Exile inevitably creates a rupture with one's previous life and work. Jan Jedlička is an artist with an extraordinary sense for anchoring his work in the place where it is found in the moment. Therefore the turning point in his work when he relocated was of great importance. He did not try to forcibly draw on what he had done at home, he understood that the thread had been broken. He patiently became acquainted with a different mentality, with a different tradition, art and theory. He gave the work time to naturally grow from a new soil. The large-scale heliogravures of the Maremma landscape are yet another proof of this.
Marie Rakušanová


Exhibition plan

Jan Jedlička

18. 10. 1944

Jan Jedlička was born in Prague in 1944. In 1960s he studied at the Academy of Fine Arts in Prague. He focuses on long-term projects of landscapes through various techniques – drawings, local pigments, photographs, prints and films. He lives and works in Zurich and Prague. 


Between Worlds
A mediator who makes things speak - artist Jan Jedlička turns seventy

On this day, painter and photographer Jan Jedlicka turns seventy years old. His art is nourished by an intellectual resourcefulness with a profundity that reaches far beyond what we assume to be the current issues of the day.

As in his life, so too in his art. Jan Jedlicka melds the strata of time and the cultural spaces of Europe in a way that effortlessly oversteps the boundaries we take so much for granted today. Jedlicka draws upon intellectual resources with a profundity that reaches far beyond what we assume to be the current issues of the day.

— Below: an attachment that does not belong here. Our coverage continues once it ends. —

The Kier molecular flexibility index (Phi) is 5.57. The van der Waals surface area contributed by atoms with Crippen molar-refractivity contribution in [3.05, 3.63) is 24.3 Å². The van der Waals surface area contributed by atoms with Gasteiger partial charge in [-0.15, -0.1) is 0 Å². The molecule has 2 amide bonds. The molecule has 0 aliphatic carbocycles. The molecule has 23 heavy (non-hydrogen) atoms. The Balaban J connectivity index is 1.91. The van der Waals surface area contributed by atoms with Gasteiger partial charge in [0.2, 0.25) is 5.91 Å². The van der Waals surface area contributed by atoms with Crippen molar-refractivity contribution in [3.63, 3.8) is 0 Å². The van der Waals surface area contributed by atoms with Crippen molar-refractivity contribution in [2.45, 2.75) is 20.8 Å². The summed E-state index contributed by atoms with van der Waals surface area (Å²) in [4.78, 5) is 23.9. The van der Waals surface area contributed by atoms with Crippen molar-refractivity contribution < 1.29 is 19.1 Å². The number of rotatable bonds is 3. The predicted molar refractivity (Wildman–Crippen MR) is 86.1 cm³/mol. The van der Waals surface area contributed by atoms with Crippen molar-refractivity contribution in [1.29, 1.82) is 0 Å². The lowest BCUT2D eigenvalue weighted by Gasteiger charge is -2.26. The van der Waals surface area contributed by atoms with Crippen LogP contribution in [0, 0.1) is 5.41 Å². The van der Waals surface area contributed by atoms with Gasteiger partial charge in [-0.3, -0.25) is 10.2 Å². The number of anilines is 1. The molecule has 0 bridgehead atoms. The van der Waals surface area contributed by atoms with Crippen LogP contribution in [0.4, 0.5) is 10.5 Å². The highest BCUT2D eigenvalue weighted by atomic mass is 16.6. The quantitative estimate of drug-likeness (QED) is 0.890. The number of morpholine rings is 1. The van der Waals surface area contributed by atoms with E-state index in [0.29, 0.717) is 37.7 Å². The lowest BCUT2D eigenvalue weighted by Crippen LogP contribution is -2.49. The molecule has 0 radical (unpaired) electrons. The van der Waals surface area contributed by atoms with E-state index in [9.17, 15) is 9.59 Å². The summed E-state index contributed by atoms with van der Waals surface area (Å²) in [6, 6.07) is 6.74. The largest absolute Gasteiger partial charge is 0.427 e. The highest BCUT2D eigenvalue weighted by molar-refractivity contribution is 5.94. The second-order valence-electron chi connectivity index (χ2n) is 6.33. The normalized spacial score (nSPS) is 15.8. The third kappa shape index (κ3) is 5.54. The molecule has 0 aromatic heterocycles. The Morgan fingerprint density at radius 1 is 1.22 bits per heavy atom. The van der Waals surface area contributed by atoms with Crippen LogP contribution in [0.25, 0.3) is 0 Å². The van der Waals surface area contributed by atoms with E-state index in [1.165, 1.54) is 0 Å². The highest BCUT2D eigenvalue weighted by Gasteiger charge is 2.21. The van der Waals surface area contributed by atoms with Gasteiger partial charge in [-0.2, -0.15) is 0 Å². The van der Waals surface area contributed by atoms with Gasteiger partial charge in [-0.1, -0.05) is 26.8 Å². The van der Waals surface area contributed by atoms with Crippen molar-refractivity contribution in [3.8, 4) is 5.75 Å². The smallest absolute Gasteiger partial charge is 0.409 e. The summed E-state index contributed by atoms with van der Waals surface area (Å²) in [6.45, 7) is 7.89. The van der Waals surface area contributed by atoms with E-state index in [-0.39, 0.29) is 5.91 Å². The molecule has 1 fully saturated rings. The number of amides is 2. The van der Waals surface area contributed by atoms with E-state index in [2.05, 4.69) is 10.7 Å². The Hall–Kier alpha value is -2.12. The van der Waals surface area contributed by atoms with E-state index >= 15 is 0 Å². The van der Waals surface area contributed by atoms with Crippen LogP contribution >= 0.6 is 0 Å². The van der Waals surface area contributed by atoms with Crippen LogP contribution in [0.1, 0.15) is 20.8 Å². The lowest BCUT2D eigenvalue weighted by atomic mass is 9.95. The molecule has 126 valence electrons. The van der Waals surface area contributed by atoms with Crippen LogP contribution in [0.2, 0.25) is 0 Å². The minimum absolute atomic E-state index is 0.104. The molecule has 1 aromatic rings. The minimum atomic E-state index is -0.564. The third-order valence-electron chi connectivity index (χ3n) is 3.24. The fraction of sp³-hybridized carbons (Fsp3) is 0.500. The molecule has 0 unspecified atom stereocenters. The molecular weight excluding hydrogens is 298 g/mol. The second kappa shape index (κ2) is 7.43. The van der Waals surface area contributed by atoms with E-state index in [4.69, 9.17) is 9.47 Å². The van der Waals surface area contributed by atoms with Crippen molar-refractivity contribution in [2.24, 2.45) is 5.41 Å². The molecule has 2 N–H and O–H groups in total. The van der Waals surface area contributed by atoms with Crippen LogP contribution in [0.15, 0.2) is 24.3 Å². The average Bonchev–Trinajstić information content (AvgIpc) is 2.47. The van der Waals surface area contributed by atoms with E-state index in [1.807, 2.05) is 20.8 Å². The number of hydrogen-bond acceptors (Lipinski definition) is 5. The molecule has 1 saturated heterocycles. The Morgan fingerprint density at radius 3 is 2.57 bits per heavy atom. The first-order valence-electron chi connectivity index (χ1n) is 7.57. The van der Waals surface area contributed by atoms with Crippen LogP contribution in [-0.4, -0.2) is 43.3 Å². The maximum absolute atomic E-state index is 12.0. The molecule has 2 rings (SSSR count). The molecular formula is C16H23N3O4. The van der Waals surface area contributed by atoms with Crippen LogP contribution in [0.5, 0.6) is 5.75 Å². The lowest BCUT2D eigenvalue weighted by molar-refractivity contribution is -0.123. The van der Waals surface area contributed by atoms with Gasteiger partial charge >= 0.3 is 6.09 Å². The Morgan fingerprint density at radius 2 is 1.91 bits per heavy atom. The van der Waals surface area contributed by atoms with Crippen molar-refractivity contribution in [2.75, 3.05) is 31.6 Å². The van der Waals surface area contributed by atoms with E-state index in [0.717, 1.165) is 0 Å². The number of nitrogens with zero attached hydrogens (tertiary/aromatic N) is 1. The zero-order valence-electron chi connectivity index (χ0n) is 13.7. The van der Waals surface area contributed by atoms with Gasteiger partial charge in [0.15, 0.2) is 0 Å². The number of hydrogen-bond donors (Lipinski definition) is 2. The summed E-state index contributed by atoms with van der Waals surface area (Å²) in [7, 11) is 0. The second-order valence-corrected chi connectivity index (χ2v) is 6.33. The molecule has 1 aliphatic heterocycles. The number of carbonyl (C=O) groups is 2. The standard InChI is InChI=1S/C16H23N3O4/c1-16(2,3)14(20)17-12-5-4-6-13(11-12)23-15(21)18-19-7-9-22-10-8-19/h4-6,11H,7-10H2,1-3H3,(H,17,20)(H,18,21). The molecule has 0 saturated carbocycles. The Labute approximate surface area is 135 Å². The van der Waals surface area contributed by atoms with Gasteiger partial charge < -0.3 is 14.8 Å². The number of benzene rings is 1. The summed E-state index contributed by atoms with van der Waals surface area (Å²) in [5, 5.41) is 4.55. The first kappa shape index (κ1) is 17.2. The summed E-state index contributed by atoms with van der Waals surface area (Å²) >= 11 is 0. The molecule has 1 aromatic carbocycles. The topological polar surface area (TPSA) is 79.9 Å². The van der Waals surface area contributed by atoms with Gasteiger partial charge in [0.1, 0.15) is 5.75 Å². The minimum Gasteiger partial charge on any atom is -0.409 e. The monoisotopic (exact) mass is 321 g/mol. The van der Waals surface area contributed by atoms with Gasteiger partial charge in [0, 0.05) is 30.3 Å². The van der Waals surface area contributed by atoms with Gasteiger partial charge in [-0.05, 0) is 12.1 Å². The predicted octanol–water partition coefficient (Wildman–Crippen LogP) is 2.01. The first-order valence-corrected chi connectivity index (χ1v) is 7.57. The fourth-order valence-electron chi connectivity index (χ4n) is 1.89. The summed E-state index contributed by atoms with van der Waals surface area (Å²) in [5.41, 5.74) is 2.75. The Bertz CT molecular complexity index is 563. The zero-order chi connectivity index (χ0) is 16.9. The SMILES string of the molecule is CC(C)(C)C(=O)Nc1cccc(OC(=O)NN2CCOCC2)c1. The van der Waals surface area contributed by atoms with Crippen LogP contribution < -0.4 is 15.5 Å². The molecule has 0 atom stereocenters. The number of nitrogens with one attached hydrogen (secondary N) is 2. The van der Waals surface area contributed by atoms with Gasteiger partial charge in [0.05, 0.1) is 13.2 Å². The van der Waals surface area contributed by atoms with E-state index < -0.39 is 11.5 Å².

Born in Prague, he left his home city in 1969, shortly after graduating from the Academy of Fine Arts there.

The self-immolation of student activist Jan Palach and Jedlicka´s own imminent conscription into the Czechoslovakian army with the prospect of having to guard an internment camp for political dissidents were the key events that prompted him as a young man to lake this important step. He left for Switzerland, and soon settled in Zurich, the city where he still lives. Nevertheless, apart from personal loyalties, he has put down no real roots in the cultural climate of Switzerland. In an art scene permeated by tongue-in-cheek folksiness and would-be cosmopolitan airs, he-has remained an outsider. Behind the modesty and sincere friendliness of this man lies an almost palpable sense of marginalization that has become a way of life for him.

When Jedlicka emigrated, he was, in the best sense of the term, an academic artist, whose technical finesse was invested in the fantastical realism that had evolved seamlessly in Prague from the turn of the twentieth century right through to the postwar era.

It soon became evident to him that the aesthetic ideas he had honed in the cultural isolation of his homeland held little appeal in the west. „I was like an earthworm that has to grow anew following an amputation,“ says Jedlicka in hindsight. In recalibrating his approach, he discovered his affinities with Land Art and the notion of „preserving traces“ that had by then begun emerging in Europe and the USA. Jedlicka is fascinated by the constant transformation of phenomena that lakes place before our very eyes. A distrust of ideological slogans and superficial definitions of reality, such as those imparted under the socialist regime, had become second nature to him. And so a way of moving perceptively through space, taking precise note of things and transforming them into form, became the building blocks of his new art.